Of course, this performance is helped by the integrated graphics, which achieved a 3D Mark Fire Strike testing score of 3,777. This is better than the Envy x360 (3,613) and worse than the Galaxy Book Pro (5,112). The Aspire Vero is good enough for your normal office productivity by day and entertainment by night, but this isn’t going to handle much beyond casual gaming.

Acer Aspire Vero: Battery life

(Image credit: Future)

With a 48 Wh 3-cell Li-ion battery, the Acer Aspire Vero lasted 7 hours and 9 minutes in our rigorous Laptop Mag battery test. This falls quite a way behind the 10:17 premium laptop average and doesn't share the same longevity as the HP Envy x360 (11:23) or the Samsung Galaxy Book Pro's impressive battery life (13:34).

In my average daily use mentioned above, I managed to get to the end of an eight-hour workday with about 5% battery left with the brightness way down and battery saver settings turned on. Anything above that and you’ll need to have your charger handy.

Acer Aspire Vero: Webcam

There is a 720p webcam hiding in the top bezel but just as you’d expect from most laptops, the picture quality is not good.

(Image credit: Future)

Even in a well-lit room such as my spare room/office, pictures were noisy and lacked detail — leading to a tonne of artifacting. It amounts to a mushy quality that is fit only for the likes of a Zoom call (or Microsoft Teams, if you’ve surrendered yourself to using it, given how forceful Windows 11 is).

If you need a better picture, head over to our best webcams list.

Acer Aspire Vero: Software and warranty

The Acer Aspire Vero comes with the latest version of Microsoft’s OS, which you can read all about in Phillip Tracy’s Windows 11 review. I will take a second to make a written plea to Microsoft: please stop making it so hard to switch the default browser. The new interface to do so, which forces you to change the default for every individual file type, is shocking.

(Image credit: Future)

As for Acer’s additions, the VeroSense software makes it easy to customize your energy-saving settings, extend battery life and keep the internals going. Fair warning: turn off the Acer Jumpstart notifications, as the prompts are never ending.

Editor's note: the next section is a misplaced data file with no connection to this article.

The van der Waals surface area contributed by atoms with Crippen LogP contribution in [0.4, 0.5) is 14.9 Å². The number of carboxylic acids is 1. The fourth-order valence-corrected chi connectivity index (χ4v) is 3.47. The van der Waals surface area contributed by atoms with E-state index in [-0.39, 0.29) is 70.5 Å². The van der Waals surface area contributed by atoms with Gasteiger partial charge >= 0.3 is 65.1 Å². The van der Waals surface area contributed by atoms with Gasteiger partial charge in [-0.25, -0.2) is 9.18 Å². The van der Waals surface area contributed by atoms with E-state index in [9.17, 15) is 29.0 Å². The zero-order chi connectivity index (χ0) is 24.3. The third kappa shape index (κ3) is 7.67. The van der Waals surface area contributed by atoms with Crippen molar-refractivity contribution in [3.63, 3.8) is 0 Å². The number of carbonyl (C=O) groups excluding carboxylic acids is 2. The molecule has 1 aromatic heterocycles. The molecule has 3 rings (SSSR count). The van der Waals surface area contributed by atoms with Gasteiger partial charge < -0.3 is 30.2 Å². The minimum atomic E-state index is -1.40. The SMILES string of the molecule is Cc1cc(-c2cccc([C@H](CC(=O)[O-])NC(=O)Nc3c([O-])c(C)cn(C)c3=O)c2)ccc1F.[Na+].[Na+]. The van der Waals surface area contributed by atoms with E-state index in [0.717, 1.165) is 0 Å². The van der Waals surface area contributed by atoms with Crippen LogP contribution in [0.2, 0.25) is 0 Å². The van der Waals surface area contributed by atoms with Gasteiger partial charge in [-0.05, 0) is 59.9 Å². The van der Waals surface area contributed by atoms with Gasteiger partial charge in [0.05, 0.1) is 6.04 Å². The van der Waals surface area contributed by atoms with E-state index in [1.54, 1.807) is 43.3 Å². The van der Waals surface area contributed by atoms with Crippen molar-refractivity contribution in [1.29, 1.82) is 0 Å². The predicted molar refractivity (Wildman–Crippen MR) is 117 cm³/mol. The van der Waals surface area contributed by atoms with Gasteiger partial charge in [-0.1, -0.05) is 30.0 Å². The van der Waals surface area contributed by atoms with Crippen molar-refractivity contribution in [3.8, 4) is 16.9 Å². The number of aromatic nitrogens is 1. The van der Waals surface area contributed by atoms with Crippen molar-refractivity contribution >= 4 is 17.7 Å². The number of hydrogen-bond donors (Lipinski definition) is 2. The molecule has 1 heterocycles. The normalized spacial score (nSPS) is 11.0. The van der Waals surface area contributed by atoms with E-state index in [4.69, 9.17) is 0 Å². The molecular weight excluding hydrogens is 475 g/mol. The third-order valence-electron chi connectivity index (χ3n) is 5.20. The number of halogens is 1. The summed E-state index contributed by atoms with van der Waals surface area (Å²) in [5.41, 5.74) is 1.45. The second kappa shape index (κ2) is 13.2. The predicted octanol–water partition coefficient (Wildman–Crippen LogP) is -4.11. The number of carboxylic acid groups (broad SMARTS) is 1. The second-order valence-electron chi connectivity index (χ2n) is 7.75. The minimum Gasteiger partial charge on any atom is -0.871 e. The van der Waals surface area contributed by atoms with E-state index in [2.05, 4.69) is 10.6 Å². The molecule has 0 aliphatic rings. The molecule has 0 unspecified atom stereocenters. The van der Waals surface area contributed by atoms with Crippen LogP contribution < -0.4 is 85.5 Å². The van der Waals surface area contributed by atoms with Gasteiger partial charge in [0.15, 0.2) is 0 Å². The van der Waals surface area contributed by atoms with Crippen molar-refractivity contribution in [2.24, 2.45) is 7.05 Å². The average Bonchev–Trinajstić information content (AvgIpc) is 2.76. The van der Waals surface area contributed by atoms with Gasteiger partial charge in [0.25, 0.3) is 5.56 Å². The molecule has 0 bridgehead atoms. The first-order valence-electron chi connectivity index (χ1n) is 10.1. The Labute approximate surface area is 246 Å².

We’ve received no specific information about the Aspire Vero’s warranty, but looking at the standard warranty information, I’m willing to predict Acer will give you a one year-limited option with 180 days of software support. Want to see what Acer fares on the support front? Check out our Tech support showdown and Best and worst brands special reports. 

Bottom line

(Image credit: Future)

The best thing I can say about the Acer Aspire Vero is that it’s a normal laptop. Trust me, that’s higher praise than you think.

Environmentally conscious gadgets have a tendency to cut corners, to put it lightly — utilising older components and hiding behind the facade of doing good for the planet to charge an extortionate price.

The Acer Aspire Vero, however, is a competent laptop with the latest CPU power, a comfortable typing experience and a sturdy construction, with the added benefit of being able to repair, upgrade or recycle this laptop by yourself.

Let’s hope this is the start of a move toward a more sustainable future of laptop design.

Jason England
Content Editor

Jason brought a decade of tech and gaming journalism experience to his role as a writer at Laptop Mag, and he is now the Managing Editor of Computing at Tom's Guide. He takes a particular interest in writing articles and creating videos about laptops, headphones and games. He has previously written for Kotaku, Stuff and BBC Science Focus. In his spare time, you'll find Jason looking for good dogs to pet or thinking about eating pizza if he isn't already.